Poetry can be visual, in the way it is presented, so can math! Graphs are a fantastic way to visualise data. When we are discussing the impact of bush-fires on the land around us, putting those figures in a graph can condense the information and display it in a way that is visually pleasing. Graphs help us make sense of the numbers. After we read the poem we talked about the impact a bush fire has on the land and then researched the amount of land destroyed last year. The children created their own graphs to show what we had discovered. You might like to try this with your children. A simple bar graph is a great way to start with your younger children. Your older children could research the different kinds of graphs and chose which one they would like to create.
Go HERE to find statistics of the Bush fire damage in 2020. Use these figures to create your own graph.
If you want to turn this topic into a complete unit, a fantastic resource, created by the Country Fire Authority and Geography Teachers’ Association of Victoria Inc, can be found HERE.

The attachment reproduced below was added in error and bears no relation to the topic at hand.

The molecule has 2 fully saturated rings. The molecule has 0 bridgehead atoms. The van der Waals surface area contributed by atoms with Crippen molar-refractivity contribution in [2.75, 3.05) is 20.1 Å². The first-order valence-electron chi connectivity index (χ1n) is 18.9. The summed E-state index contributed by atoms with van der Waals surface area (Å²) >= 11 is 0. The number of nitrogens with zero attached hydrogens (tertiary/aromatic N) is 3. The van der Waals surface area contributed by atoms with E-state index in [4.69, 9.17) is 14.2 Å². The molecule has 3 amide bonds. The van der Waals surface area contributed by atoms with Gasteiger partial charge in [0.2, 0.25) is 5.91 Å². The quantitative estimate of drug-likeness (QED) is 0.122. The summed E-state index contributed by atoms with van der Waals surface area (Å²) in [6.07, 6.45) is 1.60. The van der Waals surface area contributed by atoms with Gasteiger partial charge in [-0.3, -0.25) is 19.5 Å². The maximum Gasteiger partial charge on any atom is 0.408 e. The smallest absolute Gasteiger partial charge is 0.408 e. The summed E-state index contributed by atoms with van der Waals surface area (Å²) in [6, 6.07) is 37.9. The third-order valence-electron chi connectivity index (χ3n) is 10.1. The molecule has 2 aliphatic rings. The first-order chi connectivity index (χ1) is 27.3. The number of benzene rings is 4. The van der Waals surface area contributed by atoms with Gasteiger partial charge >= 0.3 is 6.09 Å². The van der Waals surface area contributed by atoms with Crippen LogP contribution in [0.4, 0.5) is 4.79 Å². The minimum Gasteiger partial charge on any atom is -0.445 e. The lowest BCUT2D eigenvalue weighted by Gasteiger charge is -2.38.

To wrap up our week of FIRE we learnt how to safely build a camp fire and we roasted marshmallows!
WEEK 3 – AIR
A Ruined Reversolet by C J Dennis
A Ruined Reversolet by C J Dennis 'Tis Spring! Sing Hey! Birds sing All day. In trees Bees hum- I' Sneeze- Skatch-Humb!! I sdeeze Bees hub. Id trees All day Birds sig. Sig Hey! 'Tis Sprig!
You can hear the poem read HERE
- Day 1 – Read or listen to the poem. Look at how the poem is structured. Talk about anything you notice or wonder about.
- Day 2 – Talk about the words Reverse, Mirror Image, Reflected Symmetry. How might these ideas be reflected in the poem.
- Day 3 – Explore the world of reflection with mirrors.
- Day 4 – Make you own flip poem and illustrate it with a reflected symmetry illustration.
Another poem by C J Dennis! His poetry is always fun and engaging. I love the structure of this one. Talk to the children about what happens half way through the poem, ‘SNEEZE!’ What happens to the words? Look at the structure? I love the mixed up flip!
As the theme was AIR our nature play included watching the wind scatter leaves. Take leaves and create a pattern or place them in piles, watch as the wind scatters the leaves and mixes up your creations, just like the ‘sneeze’ in the poem, mixed up the words.